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Change Allows Concealed Weapons On Campus

10:26 PM, May 17, 2013   |    comments
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(WUSA9) -- Beyond the headlines and hysteria, in rural Pennsylvania, Kutztown has been thrust into the national spotlight.

"Now we're stuck in the middle of a national gun debate that we didn't ask for," Kevin Mahoney, Assoc Prof of English said.

Kutztown University, with its 10,000 students, is now a campus divided.

"Why do you need guns at school? School is supposed to be somewhere you can be safe," said Leakia Thomas, student.

"I do feel a little safer knowing that there's somebody here, trained with a gun that can stop a madman before the police show up," a student said. 

Another student said, "I'm a pro-gun individual but I do believe there are some instances where guns should be prohibited and I think an educational setting like this is one of those circumstances."

A student who carries a gun says, "Let's just say everywhere that I'm legally able to carry a firearm, I do so."

Now, when students like Robert Fallstich slings his backpack over his shoulder, he's carrying more than books. He's packing a Smith and Wesson.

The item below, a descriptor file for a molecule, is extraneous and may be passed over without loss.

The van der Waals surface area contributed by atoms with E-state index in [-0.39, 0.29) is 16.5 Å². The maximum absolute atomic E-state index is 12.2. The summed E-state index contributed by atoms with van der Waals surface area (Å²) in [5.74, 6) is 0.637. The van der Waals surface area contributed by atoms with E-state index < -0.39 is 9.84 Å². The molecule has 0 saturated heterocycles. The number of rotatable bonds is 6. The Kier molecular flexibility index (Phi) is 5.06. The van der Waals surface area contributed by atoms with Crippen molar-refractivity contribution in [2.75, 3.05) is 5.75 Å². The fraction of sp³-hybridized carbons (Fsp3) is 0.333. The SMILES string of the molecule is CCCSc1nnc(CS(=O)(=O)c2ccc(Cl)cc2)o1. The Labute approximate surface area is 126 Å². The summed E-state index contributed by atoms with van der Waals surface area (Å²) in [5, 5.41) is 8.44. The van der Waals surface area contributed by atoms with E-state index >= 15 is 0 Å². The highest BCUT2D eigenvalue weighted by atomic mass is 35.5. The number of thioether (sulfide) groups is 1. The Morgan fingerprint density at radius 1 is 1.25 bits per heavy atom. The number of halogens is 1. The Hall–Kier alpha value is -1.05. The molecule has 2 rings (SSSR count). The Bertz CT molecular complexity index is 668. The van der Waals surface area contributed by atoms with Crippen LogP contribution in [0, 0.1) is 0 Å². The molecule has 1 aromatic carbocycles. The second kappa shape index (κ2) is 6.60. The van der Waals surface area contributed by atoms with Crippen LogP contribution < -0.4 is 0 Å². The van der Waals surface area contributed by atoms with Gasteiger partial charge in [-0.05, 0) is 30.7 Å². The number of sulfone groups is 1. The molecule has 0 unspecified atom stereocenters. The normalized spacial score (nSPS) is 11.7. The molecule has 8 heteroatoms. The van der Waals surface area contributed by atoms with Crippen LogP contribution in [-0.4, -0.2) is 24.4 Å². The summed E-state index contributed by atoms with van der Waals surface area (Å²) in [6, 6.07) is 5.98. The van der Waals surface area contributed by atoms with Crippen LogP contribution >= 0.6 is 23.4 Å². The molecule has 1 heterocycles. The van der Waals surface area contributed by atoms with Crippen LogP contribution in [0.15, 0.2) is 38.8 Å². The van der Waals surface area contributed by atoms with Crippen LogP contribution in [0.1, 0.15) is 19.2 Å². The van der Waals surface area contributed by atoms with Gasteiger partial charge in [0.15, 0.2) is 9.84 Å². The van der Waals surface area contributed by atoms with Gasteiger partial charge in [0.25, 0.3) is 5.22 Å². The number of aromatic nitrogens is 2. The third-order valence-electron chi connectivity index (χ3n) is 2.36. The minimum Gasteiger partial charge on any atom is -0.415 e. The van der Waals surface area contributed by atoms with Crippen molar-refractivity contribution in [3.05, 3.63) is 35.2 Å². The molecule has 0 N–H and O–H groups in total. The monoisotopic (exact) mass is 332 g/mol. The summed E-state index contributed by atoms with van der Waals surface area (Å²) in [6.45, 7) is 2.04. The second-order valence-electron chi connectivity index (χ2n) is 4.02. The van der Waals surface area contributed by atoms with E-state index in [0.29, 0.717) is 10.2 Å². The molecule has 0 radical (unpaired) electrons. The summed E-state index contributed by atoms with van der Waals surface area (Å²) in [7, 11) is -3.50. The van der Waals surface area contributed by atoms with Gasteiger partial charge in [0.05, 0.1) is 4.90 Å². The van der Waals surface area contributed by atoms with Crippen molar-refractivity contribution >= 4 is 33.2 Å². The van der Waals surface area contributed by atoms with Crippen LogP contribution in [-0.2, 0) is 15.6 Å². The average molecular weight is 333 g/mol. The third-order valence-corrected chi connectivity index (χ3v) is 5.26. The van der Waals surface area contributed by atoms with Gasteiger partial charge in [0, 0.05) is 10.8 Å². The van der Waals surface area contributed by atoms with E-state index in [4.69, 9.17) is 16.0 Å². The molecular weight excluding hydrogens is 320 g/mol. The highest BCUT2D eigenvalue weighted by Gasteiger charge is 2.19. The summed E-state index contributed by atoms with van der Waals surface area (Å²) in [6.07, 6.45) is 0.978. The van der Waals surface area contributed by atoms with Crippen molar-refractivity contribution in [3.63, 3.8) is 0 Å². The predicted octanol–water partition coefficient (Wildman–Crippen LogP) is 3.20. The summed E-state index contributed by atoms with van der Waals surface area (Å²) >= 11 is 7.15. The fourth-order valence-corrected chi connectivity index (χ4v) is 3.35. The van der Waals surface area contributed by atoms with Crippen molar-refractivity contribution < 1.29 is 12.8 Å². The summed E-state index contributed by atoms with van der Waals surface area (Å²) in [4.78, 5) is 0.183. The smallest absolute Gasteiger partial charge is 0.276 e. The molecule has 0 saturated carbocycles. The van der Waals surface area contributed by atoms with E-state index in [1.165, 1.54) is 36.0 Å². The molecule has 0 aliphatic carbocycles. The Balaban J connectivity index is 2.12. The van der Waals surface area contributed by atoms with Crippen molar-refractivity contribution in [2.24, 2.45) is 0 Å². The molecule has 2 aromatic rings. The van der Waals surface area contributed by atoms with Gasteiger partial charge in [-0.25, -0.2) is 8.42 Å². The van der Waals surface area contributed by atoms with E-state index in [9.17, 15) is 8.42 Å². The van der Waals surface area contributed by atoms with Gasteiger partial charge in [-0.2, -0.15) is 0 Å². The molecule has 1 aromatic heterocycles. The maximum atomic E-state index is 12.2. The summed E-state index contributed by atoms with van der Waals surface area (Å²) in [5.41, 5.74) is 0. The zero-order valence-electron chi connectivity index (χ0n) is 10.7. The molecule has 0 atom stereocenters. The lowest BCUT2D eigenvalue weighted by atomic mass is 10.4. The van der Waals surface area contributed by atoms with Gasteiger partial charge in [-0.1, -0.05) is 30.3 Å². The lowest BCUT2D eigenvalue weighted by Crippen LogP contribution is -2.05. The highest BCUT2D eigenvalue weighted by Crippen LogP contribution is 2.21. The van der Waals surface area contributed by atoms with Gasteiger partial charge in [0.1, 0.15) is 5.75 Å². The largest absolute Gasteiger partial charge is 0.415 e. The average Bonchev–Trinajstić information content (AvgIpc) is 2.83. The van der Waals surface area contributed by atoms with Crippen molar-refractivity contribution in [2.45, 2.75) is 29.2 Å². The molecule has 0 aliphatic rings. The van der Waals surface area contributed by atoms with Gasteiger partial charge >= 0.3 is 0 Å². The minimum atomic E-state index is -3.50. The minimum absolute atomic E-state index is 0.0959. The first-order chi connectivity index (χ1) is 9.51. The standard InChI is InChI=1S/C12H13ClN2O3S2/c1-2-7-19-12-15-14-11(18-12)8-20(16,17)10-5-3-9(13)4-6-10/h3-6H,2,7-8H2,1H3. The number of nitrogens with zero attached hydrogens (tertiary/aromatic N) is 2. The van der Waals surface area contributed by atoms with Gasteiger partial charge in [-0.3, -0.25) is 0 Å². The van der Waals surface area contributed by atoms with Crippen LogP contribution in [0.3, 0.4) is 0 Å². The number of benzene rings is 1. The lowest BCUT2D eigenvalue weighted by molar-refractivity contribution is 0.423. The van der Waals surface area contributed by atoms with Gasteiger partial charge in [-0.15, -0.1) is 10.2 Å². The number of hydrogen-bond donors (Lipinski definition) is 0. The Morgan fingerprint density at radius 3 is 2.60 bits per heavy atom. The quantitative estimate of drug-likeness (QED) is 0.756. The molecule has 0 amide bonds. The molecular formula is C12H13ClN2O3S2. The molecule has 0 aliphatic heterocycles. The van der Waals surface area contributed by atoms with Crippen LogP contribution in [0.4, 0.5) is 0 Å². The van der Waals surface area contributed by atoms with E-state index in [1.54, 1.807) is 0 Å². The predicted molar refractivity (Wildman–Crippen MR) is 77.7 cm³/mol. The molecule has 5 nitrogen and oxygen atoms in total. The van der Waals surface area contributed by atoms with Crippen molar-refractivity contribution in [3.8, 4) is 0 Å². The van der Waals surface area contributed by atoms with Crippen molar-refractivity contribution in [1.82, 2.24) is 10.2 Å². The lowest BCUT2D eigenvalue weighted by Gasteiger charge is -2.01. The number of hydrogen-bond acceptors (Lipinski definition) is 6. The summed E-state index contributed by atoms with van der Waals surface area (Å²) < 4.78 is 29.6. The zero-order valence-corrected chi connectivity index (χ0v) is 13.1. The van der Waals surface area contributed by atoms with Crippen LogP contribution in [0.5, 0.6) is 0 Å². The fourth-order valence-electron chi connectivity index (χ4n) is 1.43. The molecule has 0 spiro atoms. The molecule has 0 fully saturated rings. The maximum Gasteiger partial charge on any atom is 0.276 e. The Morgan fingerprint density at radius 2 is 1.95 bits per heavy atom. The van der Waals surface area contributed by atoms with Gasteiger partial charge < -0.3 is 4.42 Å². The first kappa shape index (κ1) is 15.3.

Why?

"Because it's my constitutional right as an American. It's my right as a Pennsylvanian. And realistically, the best way to defend yourself effectively is with a firearm because it is the great equalizer of force," Fallstich said.

Kutztown is one of seven state-owned universities to adopt the gun policy. All weapons must be legally registered. The permit holder must be 21.

The policy allows gun owners to carry concealed weapons outdoors or in their cars, but not in academic buildings, residence halls or at school athletic events.

If you can't bring it into the buildings or bring it out of your car, what's the point of having them?

"To say that it's gonna be an issue and oh no, we're gonna have Wild West style shootouts on the campus, that's erroneous and even laughable," Fallstich said.

"When things get polarized, they get dangerous," Mahoney said.

A polarized campus may be the least of their worries. The sudden gun debate has led to some mysterious threats against a faculty member.

"The first note said 'Drop the gun issue or else," Mahoney said.

There was a second note under his door.

"It says what do you fear more, 'Guns or death?" he said.

Kutztown is not alone. Other public institutions have made similar moves to abide by the law, and comply with the Second Amendment.

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